Wow! That is a first-class denunciation of those heartless Republicans who keep insisting that increasing supply will decrease prices. That sure told them, said the guy who has consistently voted against any expansion of the domestic oil supply or refining capabilities.
Larson claimed Republicans have one only one solution - "Drill, drill, drill, drill, drill."
Yes, well, that's only partially true because the GOP "mantra" also includes a comprehensive energy policy that emphasizes development of long-term, non-fossil fuel sources, which Larson didn't mention at the press conference.
As for the drill, drill, drill, drill issue, that is because if we drill drill drill, we increase the supply, supply supply, and the prices come down, down, down.
If anyone is indifferent to the cries and pleas of "the people" it is Congressional Democrats who again shut down any chance of opening up domestic petroleum development after Larson's mentor, Speaker of the House Nancy Pelosi, threw a hissy fit during Wednesday's session and stormed off in a huff.
"I'm trying to save the planet!" she screeched as the gavel came crashing down and the majority Democrats took energy resolutions off the agenda.
That was just before the session ended and they hopped into their jet planes and big honking SUVs to go on vacation to far away places where someone else picks up the tab and energy simply is not a concern.
But while Larson and Pelosi are conspiring on how to "save the world" maybe they can get a bit more focused and figure out how to help the elderly homeowners in my community. Folks who are on fixed incomes and at wits end on how to pay for skyrocketing property taxes and food prices, are going to be hit and hit hard in just one month when they turn their attention to filling their oil tanks.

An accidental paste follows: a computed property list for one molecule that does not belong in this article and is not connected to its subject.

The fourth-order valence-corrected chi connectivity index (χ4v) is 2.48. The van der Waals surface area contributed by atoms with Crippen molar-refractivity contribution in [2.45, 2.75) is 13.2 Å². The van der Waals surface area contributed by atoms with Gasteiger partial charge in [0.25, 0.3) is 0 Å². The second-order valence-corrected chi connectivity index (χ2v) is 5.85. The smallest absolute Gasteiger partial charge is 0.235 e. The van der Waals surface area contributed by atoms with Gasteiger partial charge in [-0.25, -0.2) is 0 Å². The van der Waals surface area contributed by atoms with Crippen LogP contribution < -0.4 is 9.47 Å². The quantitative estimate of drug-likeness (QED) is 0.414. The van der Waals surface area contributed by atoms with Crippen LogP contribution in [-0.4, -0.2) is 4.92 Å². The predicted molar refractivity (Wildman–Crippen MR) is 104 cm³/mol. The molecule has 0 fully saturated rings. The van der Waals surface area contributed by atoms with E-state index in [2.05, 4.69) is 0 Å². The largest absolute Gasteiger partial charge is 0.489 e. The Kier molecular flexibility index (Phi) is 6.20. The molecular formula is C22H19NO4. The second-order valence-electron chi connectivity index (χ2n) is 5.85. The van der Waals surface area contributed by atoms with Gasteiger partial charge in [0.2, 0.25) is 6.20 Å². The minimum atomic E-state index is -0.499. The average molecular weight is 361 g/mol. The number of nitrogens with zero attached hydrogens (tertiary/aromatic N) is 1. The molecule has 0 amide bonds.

Did I tell you that the Democrats adjourned Congress and went on vacation without addressing the energy issues facing us? You are aware, aren't you, that by the time they come back we will be right on the edge of the fall heating system and people are going to be in a panic when they find out what it costs?
Did you see what happened to oil prices when President Bush ended the executive ban on offshore drilling? Prices went down like a rock.
Did you see what happened when Congress ran away from the issue and didn't vote on anything relevant regarding energy? Oil prices stopped the downward plunge, leveled off and even turned right back around again on occasion. Supply and demand baby, supply and demand, on display on the Fox Business channel for all to see.
Where will Larson and Pelosi be when they return to Congress in September? They'll be talking about raising $10 billion in new taxes - disguised under another name, but new taxes nonetheless - when the last thing we need is more of that. Or pushing the Democratic agenda of a 50 percent increase to the federal gasoline tax. Boy, that will knock the daylights out of any price reduction at the pump!
Sure will show us won't it?
And as far as a "comprehensive energy policy" that Larson has suddenly found so attractive; his opponent Joe Visconti has been pushing that approach ever since the First District Republicans put him up to oppose Larson back in April.
Seems as though the good Congressman is keeping a close watch on his opponent and gambling that the public won't see he isn't coming up with any workable ideas of his own, just appropriating those that Visconti has already thought through and vetted.
John Larson, the face and voice of the US Congress, poster boy for Politics as Usual.
Thursday, July 31, 2008